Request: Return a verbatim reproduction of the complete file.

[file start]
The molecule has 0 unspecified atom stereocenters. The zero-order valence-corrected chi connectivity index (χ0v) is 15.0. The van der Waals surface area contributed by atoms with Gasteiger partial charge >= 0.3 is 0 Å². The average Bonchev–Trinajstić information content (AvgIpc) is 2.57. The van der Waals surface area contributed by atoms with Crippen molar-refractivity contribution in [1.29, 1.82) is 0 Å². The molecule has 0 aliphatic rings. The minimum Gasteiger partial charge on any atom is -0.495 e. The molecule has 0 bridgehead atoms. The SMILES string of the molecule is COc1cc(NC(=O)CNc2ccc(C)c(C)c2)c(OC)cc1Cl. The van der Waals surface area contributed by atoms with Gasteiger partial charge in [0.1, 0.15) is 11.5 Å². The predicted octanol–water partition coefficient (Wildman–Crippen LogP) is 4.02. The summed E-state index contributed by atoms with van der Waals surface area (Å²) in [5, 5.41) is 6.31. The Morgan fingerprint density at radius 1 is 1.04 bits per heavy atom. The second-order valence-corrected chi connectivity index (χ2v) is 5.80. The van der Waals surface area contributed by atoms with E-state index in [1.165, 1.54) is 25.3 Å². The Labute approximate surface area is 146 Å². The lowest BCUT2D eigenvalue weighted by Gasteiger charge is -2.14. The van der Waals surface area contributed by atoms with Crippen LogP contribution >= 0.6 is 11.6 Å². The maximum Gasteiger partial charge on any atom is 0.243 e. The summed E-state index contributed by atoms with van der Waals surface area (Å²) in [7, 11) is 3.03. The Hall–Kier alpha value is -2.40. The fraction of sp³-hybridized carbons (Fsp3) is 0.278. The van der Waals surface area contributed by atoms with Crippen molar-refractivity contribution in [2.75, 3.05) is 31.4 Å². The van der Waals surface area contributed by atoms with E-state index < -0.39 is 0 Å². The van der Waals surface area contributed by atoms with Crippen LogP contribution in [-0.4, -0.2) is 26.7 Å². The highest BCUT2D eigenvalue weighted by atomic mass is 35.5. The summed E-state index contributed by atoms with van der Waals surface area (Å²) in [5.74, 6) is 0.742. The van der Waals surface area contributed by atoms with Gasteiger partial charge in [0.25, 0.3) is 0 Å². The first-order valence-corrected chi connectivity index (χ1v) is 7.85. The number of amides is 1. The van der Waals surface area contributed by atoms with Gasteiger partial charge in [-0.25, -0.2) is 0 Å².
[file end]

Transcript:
The molecule has 0 unspecified atom stereocenters. The zero-order valence-corrected chi connectivity index (χ0v) is 15.0. The van der Waals surface area contributed by atoms with Gasteiger partial charge >= 0.3 is 0 Å². The average Bonchev–Trinajstić information content (AvgIpc) is 2.57. The van der Waals surface area contributed by atoms with Crippen molar-refractivity contribution in [1.29, 1.82) is 0 Å². The molecule has 0 aliphatic rings. The minimum Gasteiger partial charge on any atom is -0.495 e. The molecule has 0 bridgehead atoms. The SMILES string of the molecule is COc1cc(NC(=O)CNc2ccc(C)c(C)c2)c(OC)cc1Cl. The van der Waals surface area contributed by atoms with Gasteiger partial charge in [0.1, 0.15) is 11.5 Å². The predicted octanol–water partition coefficient (Wildman–Crippen LogP) is 4.02. The summed E-state index contributed by atoms with van der Waals surface area (Å²) in [5, 5.41) is 6.31. The Morgan fingerprint density at radius 1 is 1.04 bits per heavy atom. The second-order valence-corrected chi connectivity index (χ2v) is 5.80. The van der Waals surface area contributed by atoms with E-state index in [1.165, 1.54) is 25.3 Å². The Labute approximate surface area is 146 Å². The lowest BCUT2D eigenvalue weighted by Gasteiger charge is -2.14. The van der Waals surface area contributed by atoms with Crippen LogP contribution >= 0.6 is 11.6 Å². The maximum Gasteiger partial charge on any atom is 0.243 e. The summed E-state index contributed by atoms with van der Waals surface area (Å²) in [7, 11) is 3.03. The Hall–Kier alpha value is -2.40. The fraction of sp³-hybridized carbons (Fsp3) is 0.278. The van der Waals surface area contributed by atoms with Crippen molar-refractivity contribution in [2.75, 3.05) is 31.4 Å². The van der Waals surface area contributed by atoms with E-state index < -0.39 is 0 Å². The van der Waals surface area contributed by atoms with Crippen LogP contribution in [-0.4, -0.2) is 26.7 Å². The highest BCUT2D eigenvalue weighted by atomic mass is 35.5. The summed E-state index contributed by atoms with van der Waals surface area (Å²) in [5.74, 6) is 0.742. The van der Waals surface area contributed by atoms with Gasteiger partial charge in [0.25, 0.3) is 0 Å². The first-order valence-corrected chi connectivity index (χ1v) is 7.85. The number of amides is 1. The van der Waals surface area contributed by atoms with Gasteiger partial charge in [-0.25, -0.2) is 0 Å².